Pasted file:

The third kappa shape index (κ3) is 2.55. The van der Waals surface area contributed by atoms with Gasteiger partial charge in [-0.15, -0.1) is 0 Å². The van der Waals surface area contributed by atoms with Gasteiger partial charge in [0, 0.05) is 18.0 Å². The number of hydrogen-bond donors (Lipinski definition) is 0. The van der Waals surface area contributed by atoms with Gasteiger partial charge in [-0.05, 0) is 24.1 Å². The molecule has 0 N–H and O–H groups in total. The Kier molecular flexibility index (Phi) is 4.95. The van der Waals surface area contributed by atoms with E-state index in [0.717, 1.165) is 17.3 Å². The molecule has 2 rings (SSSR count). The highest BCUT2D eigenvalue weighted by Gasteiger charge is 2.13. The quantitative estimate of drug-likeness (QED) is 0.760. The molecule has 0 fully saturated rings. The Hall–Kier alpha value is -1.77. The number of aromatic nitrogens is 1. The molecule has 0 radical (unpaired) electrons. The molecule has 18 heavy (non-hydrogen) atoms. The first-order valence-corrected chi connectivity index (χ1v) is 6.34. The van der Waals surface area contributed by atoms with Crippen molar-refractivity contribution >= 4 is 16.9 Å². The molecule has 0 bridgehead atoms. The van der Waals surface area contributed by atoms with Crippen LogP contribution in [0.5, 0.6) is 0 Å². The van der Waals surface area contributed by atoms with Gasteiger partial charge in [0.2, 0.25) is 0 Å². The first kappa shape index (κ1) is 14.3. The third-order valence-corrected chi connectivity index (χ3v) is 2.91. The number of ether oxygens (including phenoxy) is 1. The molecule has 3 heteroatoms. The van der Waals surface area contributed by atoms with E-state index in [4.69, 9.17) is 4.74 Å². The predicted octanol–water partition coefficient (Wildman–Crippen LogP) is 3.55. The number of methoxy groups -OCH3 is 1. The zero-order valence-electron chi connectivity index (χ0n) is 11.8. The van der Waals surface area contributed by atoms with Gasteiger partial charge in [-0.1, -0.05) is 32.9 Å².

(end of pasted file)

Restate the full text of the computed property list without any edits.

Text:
The third kappa shape index (κ3) is 2.55. The van der Waals surface area contributed by atoms with Gasteiger partial charge in [-0.15, -0.1) is 0 Å². The van der Waals surface area contributed by atoms with Gasteiger partial charge in [0, 0.05) is 18.0 Å². The number of hydrogen-bond donors (Lipinski definition) is 0. The van der Waals surface area contributed by atoms with Gasteiger partial charge in [-0.05, 0) is 24.1 Å². The molecule has 0 N–H and O–H groups in total. The Kier molecular flexibility index (Phi) is 4.95. The van der Waals surface area contributed by atoms with E-state index in [0.717, 1.165) is 17.3 Å². The molecule has 2 rings (SSSR count). The highest BCUT2D eigenvalue weighted by Gasteiger charge is 2.13. The quantitative estimate of drug-likeness (QED) is 0.760. The molecule has 0 fully saturated rings. The Hall–Kier alpha value is -1.77. The number of aromatic nitrogens is 1. The molecule has 0 radical (unpaired) electrons. The molecule has 18 heavy (non-hydrogen) atoms. The first-order valence-corrected chi connectivity index (χ1v) is 6.34. The van der Waals surface area contributed by atoms with Crippen molar-refractivity contribution >= 4 is 16.9 Å². The molecule has 0 bridgehead atoms. The van der Waals surface area contributed by atoms with Crippen LogP contribution in [0.5, 0.6) is 0 Å². The van der Waals surface area contributed by atoms with Gasteiger partial charge in [0.2, 0.25) is 0 Å². The first kappa shape index (κ1) is 14.3. The third-order valence-corrected chi connectivity index (χ3v) is 2.91. The number of ether oxygens (including phenoxy) is 1. The molecule has 3 heteroatoms. The van der Waals surface area contributed by atoms with E-state index in [4.69, 9.17) is 4.74 Å². The predicted octanol–water partition coefficient (Wildman–Crippen LogP) is 3.55. The number of methoxy groups -OCH3 is 1. The zero-order valence-electron chi connectivity index (χ0n) is 11.8. The van der Waals surface area contributed by atoms with Gasteiger partial charge in [-0.1, -0.05) is 32.9 Å².